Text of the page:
Eur J Epidemiol 2008 6;23(2):95-103. Epub 2007 Nov 6.
Preventive Medicine, Department of Public Health Sciences, Karolinska Institutet, Karolinska Hospital, Norrbacka 6th floor, 17176 Stockholm, Sweden.
Objective: To assess the relationship between economical stress, as an indicator of SES, and inflammation in women patients with coronary heart disease (CHD).
Design: a cross-sectional study.
Setting And Participants: Two hundred and thirteen women patients recruited from two hospitals in Stockholm, Sweden; mean age 63+/-8, range 35-75 years, hospitalised for acute myocardial infarction, coronary angioplasty or bypass surgery between 1996 and 2000, examined in a stable phase, 1 year and 5 months (+/-2.5 months) after the index event.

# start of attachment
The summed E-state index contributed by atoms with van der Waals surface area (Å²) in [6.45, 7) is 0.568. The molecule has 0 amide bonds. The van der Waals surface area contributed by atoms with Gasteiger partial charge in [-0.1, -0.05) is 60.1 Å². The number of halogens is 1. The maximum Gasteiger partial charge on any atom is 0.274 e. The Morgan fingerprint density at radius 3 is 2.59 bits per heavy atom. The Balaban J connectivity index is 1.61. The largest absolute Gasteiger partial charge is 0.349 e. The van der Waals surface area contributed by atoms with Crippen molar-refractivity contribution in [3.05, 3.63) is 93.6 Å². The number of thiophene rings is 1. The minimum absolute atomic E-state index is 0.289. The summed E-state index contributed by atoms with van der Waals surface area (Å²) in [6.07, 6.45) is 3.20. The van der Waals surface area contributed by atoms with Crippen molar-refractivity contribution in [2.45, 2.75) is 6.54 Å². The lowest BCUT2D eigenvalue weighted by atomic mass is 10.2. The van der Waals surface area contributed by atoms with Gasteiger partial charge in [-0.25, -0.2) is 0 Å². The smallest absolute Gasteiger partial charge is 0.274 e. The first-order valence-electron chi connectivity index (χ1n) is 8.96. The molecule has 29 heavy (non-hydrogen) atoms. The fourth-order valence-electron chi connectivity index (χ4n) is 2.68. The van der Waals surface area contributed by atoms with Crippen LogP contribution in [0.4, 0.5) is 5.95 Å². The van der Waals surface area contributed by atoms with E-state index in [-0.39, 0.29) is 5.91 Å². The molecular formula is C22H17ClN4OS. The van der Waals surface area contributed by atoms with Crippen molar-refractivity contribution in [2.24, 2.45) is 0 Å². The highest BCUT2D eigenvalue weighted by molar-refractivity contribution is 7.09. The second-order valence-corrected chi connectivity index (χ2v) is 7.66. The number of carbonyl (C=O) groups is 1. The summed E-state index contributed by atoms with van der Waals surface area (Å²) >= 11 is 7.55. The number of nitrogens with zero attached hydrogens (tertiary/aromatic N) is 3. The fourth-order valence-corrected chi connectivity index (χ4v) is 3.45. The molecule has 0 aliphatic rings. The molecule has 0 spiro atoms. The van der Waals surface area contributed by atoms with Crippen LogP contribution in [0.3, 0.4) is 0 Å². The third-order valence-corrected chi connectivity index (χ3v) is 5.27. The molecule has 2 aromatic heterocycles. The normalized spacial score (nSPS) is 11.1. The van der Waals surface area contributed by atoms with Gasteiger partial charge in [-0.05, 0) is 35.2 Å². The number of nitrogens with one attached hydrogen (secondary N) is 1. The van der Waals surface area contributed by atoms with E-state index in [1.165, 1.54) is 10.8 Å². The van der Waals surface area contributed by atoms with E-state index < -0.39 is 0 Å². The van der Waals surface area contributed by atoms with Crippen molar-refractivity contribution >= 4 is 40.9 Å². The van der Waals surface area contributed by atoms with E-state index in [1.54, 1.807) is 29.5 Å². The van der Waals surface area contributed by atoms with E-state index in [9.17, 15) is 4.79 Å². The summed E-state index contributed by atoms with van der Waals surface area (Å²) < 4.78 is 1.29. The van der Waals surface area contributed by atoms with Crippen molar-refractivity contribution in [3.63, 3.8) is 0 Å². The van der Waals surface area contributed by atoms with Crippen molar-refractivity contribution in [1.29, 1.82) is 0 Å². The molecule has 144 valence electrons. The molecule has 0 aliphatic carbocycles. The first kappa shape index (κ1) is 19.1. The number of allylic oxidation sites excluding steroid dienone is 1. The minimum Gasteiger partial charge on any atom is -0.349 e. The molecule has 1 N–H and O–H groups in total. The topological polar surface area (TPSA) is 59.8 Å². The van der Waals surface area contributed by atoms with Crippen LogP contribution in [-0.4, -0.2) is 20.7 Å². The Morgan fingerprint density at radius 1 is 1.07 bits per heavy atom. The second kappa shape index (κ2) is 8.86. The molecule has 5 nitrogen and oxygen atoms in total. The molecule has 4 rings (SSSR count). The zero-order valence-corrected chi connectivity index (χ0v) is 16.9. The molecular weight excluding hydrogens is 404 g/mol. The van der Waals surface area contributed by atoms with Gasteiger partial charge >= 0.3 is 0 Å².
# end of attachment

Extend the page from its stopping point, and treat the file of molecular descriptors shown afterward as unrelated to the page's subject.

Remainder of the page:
Main Outcome Measures: Economical stress, and other SES indicators were assessed by questionnaires. Levels of high-sensitivity C-reactive protein (CRP) were measured by nephelometry and the concentrations of interleukin-6 (Il-6) and interleukin-1 receptor antagonist (Il-1ra) were determined by enzyme-linked immunoassay.
Results: After controlling for the potential confounders, i.e. treatment, menstruational, marital and education status in addition to age, patients having economical stress showed higher levels of hsCRP (2.79 vs. 1.83 mg/l, p=0.04), Il-6 (3.12 vs. 2.38 mg/l, p=0.015) and Il-1ra (599 vs. 456 mg/l, p=0.02). The association persisted after controlling for other measures of economical status, like personal and household income. According to our mediational analyses, lifestyle variables, especially BMI, could partly explain the observed association.
Conclusion: High economical stress was associated with higher Il-6, CRP and Il-1ra levels in women with stable CHD. The direction of causality cannot be inferred from such a cross-sectional study however, our results raise the possibility that increased inflammatory activity is a mediator for the effect of economical stress on adverse outcomes after a coronary event.